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Visualizing OLAP Requests on SAP HANA System with Concurrency Flame Graph using SAP HANA Dump Analyzer

In the previous blog, we introduced the SAP HANA dump analyzer and highlighted the “Auto Analyzer” feature. One of the key aspects of the SAP HANA dump analyzer is that it enables users to visualize call stacks using Flame Graphs which provide intuitive results. In this blog series, I’m going to present the essential features in the SAP HANA dump analyzer, starting with the “Concurrency Flame Graph” in this post. The Concurrency Flame Graph, a variation of the standard Flame Graph, is intended to be used to visualize OLAP (Online Analytical Processing) requests running on HANA systems.

After loading a HANA runtime dump into the SAP HANA dump analyzer, you can initiate HANA OLAP request analysis by generating a Concurrency Flame Graph via the “Expert mode” tab -> “Concurrency” section. In the dropdown box, you can select:

  • Thread Concurrency as Flame Graph: the OLAP workload will be visualized in Concurrency Flame Graph.
  • Thread Concurrency as Mixed Flame Graph: the OLAP workload will be visualized in Concurrency Flame Graph. The mixed concurrency flame graph provides both call stacks Flame Graph and Concurrency Flame Graph. They can be used interactively. E.g. By moving the cursor onto different thread boxes on the Concurrency Flame Graph., the call stack of the corresponding thread on the flame graph is highlighted.


Fig.1 SAP HANA dump analyzer

The following part uses a mixed concurrency flame graph in Fig.2 as the example to explain the details.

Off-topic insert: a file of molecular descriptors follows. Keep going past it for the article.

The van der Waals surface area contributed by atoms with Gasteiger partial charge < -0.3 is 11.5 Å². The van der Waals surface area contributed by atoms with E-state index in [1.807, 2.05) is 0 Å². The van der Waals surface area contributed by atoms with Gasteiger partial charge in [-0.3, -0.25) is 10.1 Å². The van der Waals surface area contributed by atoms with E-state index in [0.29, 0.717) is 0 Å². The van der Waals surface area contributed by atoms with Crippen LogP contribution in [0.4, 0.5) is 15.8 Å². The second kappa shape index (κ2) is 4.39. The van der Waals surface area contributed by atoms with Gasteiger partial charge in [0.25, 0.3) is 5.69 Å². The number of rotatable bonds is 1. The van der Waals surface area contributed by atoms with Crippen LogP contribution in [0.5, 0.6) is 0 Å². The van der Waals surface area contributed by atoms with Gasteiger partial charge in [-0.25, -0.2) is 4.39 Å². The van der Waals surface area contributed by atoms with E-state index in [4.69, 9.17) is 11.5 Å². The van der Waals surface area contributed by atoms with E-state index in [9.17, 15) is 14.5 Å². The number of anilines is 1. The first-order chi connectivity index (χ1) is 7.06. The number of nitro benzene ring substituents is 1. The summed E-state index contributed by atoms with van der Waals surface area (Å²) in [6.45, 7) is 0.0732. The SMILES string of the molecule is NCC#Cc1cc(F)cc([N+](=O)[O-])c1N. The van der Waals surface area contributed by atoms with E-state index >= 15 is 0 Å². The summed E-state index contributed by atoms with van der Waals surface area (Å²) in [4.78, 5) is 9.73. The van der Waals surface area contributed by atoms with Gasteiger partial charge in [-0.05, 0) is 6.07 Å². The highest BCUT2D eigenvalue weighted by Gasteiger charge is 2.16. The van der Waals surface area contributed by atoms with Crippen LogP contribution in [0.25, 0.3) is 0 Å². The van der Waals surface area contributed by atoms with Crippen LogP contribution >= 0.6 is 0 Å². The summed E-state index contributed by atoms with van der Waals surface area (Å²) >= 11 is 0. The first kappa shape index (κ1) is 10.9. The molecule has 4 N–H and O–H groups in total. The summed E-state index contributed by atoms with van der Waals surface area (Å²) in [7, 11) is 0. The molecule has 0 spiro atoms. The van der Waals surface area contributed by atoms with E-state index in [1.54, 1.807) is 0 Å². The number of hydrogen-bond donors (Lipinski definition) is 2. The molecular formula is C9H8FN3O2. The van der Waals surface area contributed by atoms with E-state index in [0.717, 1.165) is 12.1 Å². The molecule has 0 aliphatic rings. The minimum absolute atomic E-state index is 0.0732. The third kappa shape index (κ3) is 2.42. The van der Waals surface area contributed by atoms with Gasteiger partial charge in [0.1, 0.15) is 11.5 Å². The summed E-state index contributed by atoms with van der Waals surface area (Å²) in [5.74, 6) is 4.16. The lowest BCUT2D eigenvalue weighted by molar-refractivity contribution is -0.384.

Fig.2 Mixed Concurrency Flame Graph

The graph on upper area in Fig.2 is the Concurrency Flame Graph. The graph at the bottom area is the Call Stacks Flame Graph.

In SAP HANA context, Job Workers are threads, which are responsible for processing parallelized OLAP load and internal activities like savepoints or garbage collection.

The Concurrency Flame Graph visualizes:

  • One OLAP request is received by a SQL Executor thread. It spawns multiple Job Worker threads for execution on one connection, all threads for the single connection are visualized as one column.
  • If there are many columns at the bottom level, it means there are many requests executed at the same time.
  • If there are large columns (i.e. all boxes from one connection occupies a large area), it means the request is processed by several threads in parallel.
  • The runtime of the thread is visualized in color, the darker shade of red colored box represents connection runs for longer period of time.

Take the highlighted column in black rectangle in Fig.2 as the example:

  • The column stands for all threads executing query on connection 418069 when the dump was taken.
  • The call hierarchy of the threads is shown from the lower box to the upper boxes. Each box stands for a HANA thread.
  • By moving the cursor onto the thread box, the tooltip tells the highlighted connection 418069 is executing plan viz of a statement. The query at the time was executed by 24 threads in total. The query was running for 165632s already.

Fig.3 Tooltip for Connection 418069

The concurrency flame graph is used directly in the Auto Analyzer if OLAP workload analysis is required. After you learn the above steps on how to read the Concurrency Flame Graph in the Expert Mode, you would easily understand the OLAP workload analysis from the Auto Analyzer.

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